The old fashioned approach was something that came up time and again during the recent Legal Geek conference. The emphasis on the efficiently low-tech, e.g., post-it notes as a collaborative way of generating ideas has seen a revival at tech events. As the Times Law Blawg reported, Shmuli Goldberg of LawGeex said, ‘stop buying legal tech if you are just curious about it, but if you have a problem that needs resolving then do buy legal tech that will resolve it. You are then not just buying legal tech but resolving a problem’. So what is going on?
DeStefano aims to answer this question. She has spent years researching the legal marketplace and works with both law students and experienced legal practitioners to help them embrace innovation. Her practical book aims to explain how lawyers can ‘hone mindsets, skills and habits that clients desire-and in the future that clients will require’. It is in 3 parts; why lawyers should change; the approach they should take; and outlines a practical methodology to making this change happen.
Legal skills, behaviour and mindset
The graphic representation of DeStefano’s research outcomes is demonstrated in this ‘Lawyer Skills Delta’ pyramid. It is a clear illustration of the challenges that lawyers are facing.
Lawyering and legal expertise form the base of the pyramid, but as the legal industry has realised, clients and the world at large are demanding more.
There are 3 levels:
- Level 1: The acronym COST (Concrete, Organisational, Service, Tech) sets out the basic necessary requirements. Lawyers need industry knowledge, business mentoring skills and acumen, with social, marketing and tech knowhow, but above all, the ability to communicate clearly.
- Level 2: ‘Collaborative, Creative Problem Finding and Solving’. This is where lawyers can truly demonstrate their softer skills of empathy, inclusivity, and self awareness. This is where listening to clients becomes essential; not information gathering and sales exercises, but truly getting to know that industry.
- Level 3: ‘Innovation’ where lawyers demonstrate a truly inclusive culture; working with clients the way clients want them to. Ultimately the levels within the pyramid are not goals per se, but instead require a change in mindset - to absorb and inhabit.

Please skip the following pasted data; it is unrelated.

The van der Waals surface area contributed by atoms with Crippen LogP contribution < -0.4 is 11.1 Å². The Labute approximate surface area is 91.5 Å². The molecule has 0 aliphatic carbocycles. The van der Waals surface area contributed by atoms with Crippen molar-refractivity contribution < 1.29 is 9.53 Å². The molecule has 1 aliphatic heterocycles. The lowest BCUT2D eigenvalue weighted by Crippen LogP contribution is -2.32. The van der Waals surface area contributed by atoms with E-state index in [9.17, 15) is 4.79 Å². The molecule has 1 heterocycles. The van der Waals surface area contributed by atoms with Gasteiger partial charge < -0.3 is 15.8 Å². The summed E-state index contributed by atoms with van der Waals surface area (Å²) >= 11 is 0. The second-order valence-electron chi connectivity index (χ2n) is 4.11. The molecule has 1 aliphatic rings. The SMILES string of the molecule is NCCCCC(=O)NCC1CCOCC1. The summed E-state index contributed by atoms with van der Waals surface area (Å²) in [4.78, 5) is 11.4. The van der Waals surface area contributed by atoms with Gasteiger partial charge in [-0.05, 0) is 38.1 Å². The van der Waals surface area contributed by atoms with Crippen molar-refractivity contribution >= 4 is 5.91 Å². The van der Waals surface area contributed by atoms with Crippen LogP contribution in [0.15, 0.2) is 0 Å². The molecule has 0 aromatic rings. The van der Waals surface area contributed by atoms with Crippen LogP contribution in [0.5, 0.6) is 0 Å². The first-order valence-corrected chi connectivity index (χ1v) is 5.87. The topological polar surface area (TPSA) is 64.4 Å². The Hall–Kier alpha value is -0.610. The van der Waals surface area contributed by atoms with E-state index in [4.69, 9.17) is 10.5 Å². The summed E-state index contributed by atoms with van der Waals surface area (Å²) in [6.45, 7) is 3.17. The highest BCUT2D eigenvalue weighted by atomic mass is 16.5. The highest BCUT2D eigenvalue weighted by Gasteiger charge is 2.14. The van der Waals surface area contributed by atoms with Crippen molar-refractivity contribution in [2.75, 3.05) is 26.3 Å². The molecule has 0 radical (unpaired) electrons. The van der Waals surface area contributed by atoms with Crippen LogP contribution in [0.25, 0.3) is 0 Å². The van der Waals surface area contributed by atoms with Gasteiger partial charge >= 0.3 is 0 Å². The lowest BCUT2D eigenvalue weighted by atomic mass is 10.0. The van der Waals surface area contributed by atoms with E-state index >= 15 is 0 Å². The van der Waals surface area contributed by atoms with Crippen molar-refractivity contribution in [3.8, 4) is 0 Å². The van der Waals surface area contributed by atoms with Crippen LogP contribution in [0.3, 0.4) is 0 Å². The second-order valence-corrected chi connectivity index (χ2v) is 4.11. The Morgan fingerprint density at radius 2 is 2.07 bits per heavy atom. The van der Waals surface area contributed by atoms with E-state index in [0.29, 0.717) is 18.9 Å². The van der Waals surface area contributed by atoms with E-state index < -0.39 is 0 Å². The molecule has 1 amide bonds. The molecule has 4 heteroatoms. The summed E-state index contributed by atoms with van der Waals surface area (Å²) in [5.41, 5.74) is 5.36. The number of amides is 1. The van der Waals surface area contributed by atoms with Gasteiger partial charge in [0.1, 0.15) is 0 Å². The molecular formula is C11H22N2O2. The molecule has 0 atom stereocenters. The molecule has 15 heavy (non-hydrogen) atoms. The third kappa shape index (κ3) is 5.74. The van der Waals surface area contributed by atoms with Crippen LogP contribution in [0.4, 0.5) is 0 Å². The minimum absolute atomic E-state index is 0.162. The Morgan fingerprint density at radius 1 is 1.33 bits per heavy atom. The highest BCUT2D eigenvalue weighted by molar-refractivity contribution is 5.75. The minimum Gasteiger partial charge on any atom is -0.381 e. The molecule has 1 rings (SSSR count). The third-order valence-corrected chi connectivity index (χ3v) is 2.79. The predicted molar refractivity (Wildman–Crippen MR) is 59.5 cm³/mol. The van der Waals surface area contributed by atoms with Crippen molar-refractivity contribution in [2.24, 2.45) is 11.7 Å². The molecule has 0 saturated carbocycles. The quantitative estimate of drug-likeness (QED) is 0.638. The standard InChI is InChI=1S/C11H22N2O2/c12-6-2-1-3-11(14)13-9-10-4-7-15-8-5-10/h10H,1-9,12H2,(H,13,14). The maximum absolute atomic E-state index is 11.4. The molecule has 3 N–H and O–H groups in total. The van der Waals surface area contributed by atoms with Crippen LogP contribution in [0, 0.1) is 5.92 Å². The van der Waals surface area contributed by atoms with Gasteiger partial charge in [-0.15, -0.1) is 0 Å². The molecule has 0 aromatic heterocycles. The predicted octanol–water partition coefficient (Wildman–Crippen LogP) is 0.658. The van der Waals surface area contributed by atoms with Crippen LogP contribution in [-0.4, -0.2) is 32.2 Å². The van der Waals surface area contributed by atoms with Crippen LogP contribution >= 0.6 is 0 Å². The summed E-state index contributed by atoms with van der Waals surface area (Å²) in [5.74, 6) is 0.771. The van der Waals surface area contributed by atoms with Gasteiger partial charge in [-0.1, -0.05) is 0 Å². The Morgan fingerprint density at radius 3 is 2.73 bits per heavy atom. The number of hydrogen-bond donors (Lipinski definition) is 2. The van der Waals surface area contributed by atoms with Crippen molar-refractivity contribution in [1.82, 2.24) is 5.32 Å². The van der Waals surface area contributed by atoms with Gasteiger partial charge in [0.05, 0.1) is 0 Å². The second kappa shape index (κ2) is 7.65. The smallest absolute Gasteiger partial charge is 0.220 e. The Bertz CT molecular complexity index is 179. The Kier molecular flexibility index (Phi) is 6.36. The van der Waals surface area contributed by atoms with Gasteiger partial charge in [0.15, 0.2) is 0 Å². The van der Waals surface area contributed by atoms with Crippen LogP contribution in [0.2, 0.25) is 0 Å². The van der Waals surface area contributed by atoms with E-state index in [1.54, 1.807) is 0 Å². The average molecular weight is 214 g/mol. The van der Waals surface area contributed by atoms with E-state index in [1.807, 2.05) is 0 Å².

The second part called ‘The Three Rules of Engagement: creating a culture of creativity and collaboration’ focuses on specific approaches to successfully embracing legal industry upheaval. The Rules of Engagement are designed to help lawyers unlearn their mindsets. It involves having an ‘open mind’, an ‘open heart’, and an ‘open door’ - this is level 2 in the ‘Lawyer Skills Delta’. Perhaps it is the terminology, but this is where some legal reviewers have admitted their - natural - scepticism. However some of the general precepts presented in this section are illuminating.
DeStefano’s observations about ensuring equal airtime in meetings are insightful; when an idea is presented there is a natural tendency for maintaining hierarchical ownership of it. However only when there are collaborative and multiple ‘yes...ands’ can that initial idea be developed into ‘the one’. Open, ‘crowdsource’ mentality must be cultivated in the workplace, just as they are in many successful voluntary and community events. Working together goes to the heart of these rules of engagement.
Getting practical - innovation for lawyers
She recommends initiating an ‘abbreviated innovation cycle’ as soon as possible. This could be a weekend hackathon, or a mini project. ‘They find a problem, fine tune a target audience and a create a consumer story, create a solution, develop a pitch deck, and pitch the problem and solution to the entire audience in 10 mins or less’. (p160) DeStefano goes on to outline the Ignite presentation format, and whilst this is nothing new, the 5 mins and 20 slides remains a challenging format requiring practice and discipline. Something we should all try, in my view.
This stress on clarity, brevity, process and planning continues throughout this practical chapter. The sample programme timeline is perhaps reminiscent of an agile workflow, with emphasis on regular meetings and milestones to maintain the innovation cycle momentum. Each phase, week and milestone is outlined in detail, with questions to get you thinking. Team members will have defined roles according to skill, but senior members of the organisation must ensure a flat hierarchy to ensure success. The organisation has to recruit the right people to ensure legal innovation.
Up, up and away to a new level of success
Ultimately we have to remember law is, and always will be, a creative industry. Lawyers are skilled in assimilating information and solve problems by making connections. This knowledge is attained through conversations, past experience, exhaustive research or excellent team work. This is how the law has developed - rarely does an existing problem follow precedent exactly, so the best lawyers are those who can think outside the box.
The industry needs to capture that existing creativity and apply it in innovative ways - just as we do at Vable. As DeStefano concludes, the direction is only ‘up in a way that has never been possible before!’. And that can only be a good thing for all of us in the innovative industries - legal or otherwise.
First published on Vable 8th November 2018.